MARKETING ANALYTICS: MEASURING DATA THAT MATTERS.

Digital
July 22, 2014

Amid the plethora of metrics and endless stream of numbers at your fingertips, gaining a well-rounded understanding of your marketing performance can often seem overwhelming.

Peeling back the layers of general metrics without context and getting to the juicy centre of what makes your audience tick, will help you communicate business suggestions and impacts, and guide future strategy and tactics.

So where do we start?

The mission:

Your mission, should you choose to accept it, is to collect and analyse your overall marketing efforts, and avoid simply regurgitating data in the process.

It can be easy to get bogged down in data. And even easier to fall into producing reports on fancy numbers that essentially mean nothing when they’re not sewn together to gather meaningful insights. Measuring sessions and bounce rates has its merits, but need to be paired with other metrics to tell a more meaningful story.

Your target:

Analysis. The ROI of your social media, email, search and other digital campaigns, the customer lifecycle (the person, not the page or page view), your leads and conversions. These guys should be the entire focus of your data-reporting mission.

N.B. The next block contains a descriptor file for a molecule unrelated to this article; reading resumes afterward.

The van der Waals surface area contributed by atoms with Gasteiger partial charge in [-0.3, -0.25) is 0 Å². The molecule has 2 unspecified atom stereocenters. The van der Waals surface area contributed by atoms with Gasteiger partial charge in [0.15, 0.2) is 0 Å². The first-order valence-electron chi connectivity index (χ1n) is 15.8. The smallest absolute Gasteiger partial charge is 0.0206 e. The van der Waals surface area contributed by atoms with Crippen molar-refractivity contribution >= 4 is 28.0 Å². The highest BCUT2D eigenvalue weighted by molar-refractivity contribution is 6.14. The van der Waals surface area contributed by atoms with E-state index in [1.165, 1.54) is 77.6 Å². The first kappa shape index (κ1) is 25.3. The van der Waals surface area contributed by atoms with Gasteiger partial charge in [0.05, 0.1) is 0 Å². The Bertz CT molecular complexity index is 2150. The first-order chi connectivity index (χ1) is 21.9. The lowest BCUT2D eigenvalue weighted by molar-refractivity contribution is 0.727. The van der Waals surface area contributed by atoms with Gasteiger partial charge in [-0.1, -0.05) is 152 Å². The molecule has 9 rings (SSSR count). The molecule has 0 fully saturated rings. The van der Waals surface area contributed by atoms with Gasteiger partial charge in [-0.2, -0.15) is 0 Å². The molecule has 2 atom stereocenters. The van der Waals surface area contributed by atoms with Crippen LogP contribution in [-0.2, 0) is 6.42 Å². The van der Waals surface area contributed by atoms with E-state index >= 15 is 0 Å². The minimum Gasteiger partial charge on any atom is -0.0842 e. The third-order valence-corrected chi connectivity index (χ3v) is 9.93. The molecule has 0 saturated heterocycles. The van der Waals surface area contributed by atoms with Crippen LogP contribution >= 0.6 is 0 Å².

Enemy forces aka Web Metrics:

Web analytics are handy for the web specialist, but not so helpful in assessing marketing ROI. Ignore general metrics such as bounce rates, time on site and site speed for the time being.

Unless paired with another key metric for added context in order to support marketing analysis, they’re not of much use to you. They can also confuse the reader who needs to interpret the data in order to make decisions for their business.

Report back:

After you’ve got your analysis in check, report back to the head honcho who needs help pushing the button on certain directions for their business.

Note: He’ll maybe give you a high-five and thank you for preventing the headache that would normally have been interpreting your 10-page data puke in the past.

Debrief:

Spending the right amount of time on the right analytics will give you the power to provide supreme insights, suggest effective solutions and instil food for thought to managers, directors and CEOs.

A little bit of web-focused data is good, and it does lend a helpful hand to marketing analytics, but sifting out the non-essential numbers for better business direction is mission: successful.